Peter Whitehead’s cinema verité rock doc “Charlie Is My Darling” captures the Rolling Stones at a crucial moment in their evolution, in the late Summer of 1965, playing a short tour of Ireland before flying back to the States, where “Satisfaction,” their latest single, has just hit number one on the charts. Completed as a half-hour short by Whitehead, then re-edited to 45 minutes by Stones manager-producer Andrew Loog Oldham to include more footage of the band on stage, and less of Brian Jones; The band’s founder, Jones would be dead within four years, and was already being eclipsed by Keith Richards and Mick Jagger, who had emerged as the band’s principal songwriters. “The future as a Rolling Stone is very uncertain,” Jones admits. And he was right.
The restored 2012 version of “Charlie Is My Darling” expands the film to a more feature-length 63 minutes, honoring Whitehead’s original vision, while adding more fly-on-the-wall footage of various behind the scenes shenanigans, and some truly great full-length performances. The black and white cinematography looks great, and the soundtrack has been remixed and remastered for maximum impact.
The result is the snotty kid brother to “Gimme Shelter,” depicting the madness of the time in much the same way as the Maysles Brothers’ 1970 documentary, capturing brilliantly the energy and charisma of the band in its young prime. For viewers who only know the Stones as superannuated gargoyles, it will be a revelation that Keith Richards was once this youthful. Even his teeth look healthy, in stark contrast to the rotting fangs on display in “Gimme Shelter.’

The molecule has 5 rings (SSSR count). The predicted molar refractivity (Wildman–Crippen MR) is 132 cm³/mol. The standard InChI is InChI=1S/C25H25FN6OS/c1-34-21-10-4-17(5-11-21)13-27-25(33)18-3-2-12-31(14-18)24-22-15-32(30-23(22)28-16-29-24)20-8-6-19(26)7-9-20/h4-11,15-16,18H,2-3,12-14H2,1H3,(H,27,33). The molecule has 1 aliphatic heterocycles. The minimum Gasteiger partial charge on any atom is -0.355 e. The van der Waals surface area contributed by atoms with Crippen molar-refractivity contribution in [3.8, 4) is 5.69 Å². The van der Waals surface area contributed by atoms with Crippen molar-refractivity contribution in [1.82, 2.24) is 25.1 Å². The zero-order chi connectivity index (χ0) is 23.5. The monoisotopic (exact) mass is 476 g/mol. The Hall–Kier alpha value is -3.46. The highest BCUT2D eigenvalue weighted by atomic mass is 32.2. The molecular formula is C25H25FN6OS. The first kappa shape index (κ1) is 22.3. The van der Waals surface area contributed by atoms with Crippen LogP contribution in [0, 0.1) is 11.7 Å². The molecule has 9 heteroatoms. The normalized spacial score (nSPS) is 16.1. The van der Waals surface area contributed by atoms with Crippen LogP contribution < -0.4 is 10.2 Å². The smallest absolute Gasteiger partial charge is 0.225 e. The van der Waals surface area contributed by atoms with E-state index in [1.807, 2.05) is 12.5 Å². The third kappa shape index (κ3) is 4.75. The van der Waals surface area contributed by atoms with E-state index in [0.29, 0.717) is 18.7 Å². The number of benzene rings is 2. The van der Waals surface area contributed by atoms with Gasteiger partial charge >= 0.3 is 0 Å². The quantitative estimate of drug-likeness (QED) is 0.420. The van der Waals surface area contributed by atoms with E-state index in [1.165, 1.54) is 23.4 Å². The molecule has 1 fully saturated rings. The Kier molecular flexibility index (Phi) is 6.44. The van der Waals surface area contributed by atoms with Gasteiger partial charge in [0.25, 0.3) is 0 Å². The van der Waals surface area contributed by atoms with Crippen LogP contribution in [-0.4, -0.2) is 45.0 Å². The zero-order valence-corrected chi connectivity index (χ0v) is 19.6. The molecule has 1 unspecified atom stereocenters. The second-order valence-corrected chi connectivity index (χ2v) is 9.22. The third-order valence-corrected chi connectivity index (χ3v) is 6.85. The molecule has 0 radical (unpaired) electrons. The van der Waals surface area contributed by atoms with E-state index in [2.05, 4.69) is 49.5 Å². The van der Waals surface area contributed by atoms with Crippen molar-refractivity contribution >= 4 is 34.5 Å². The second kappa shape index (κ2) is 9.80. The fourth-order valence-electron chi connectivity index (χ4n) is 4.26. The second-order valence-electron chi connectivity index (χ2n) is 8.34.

There is a bit too much of Oldham’s “Hey, the cameras are rolling, better make something happen, boys” acting out. During one hotel room jam, while Mick and Keith play “Tell Me,” Oldham taps along beatlessly until Charlie Watts gets fed up and metronomically falls in on the beat, using a cigarette lighter and his fist, and Andrew stops tapping, shut down at last.
Proper credit must be given to Oldham for making this restoration possible, and for his massive role in shaping the Stones’ bad boy mythos. He can currently be heard on Sirius/XM’s Little Steven’s Underground Garage channel.
Whether some of the backstage bits and life on the road footage will be fascinating or tedious depends on the viewer’s interest in the Stones, but this reviewer, who had only seen a bootleg version of the film 25 years earlier, found it most compelling. While “Charlie Is My Darling” doesn’t have the narrative thrust of “Gimme Shelter,” it is an important cultural artifact as well.
An artifact that rocks.
“Charlie Is My Darling” is available on Blu-Ray, DVD, and Blu-Ray/DVD/CD/LP box set, which is the one for longtime fans to get, as it includes a disc of previously unreleased (and totally boss) live recordings.
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J.M. Dobies, Austin Classic Movies Examiner Facebook Page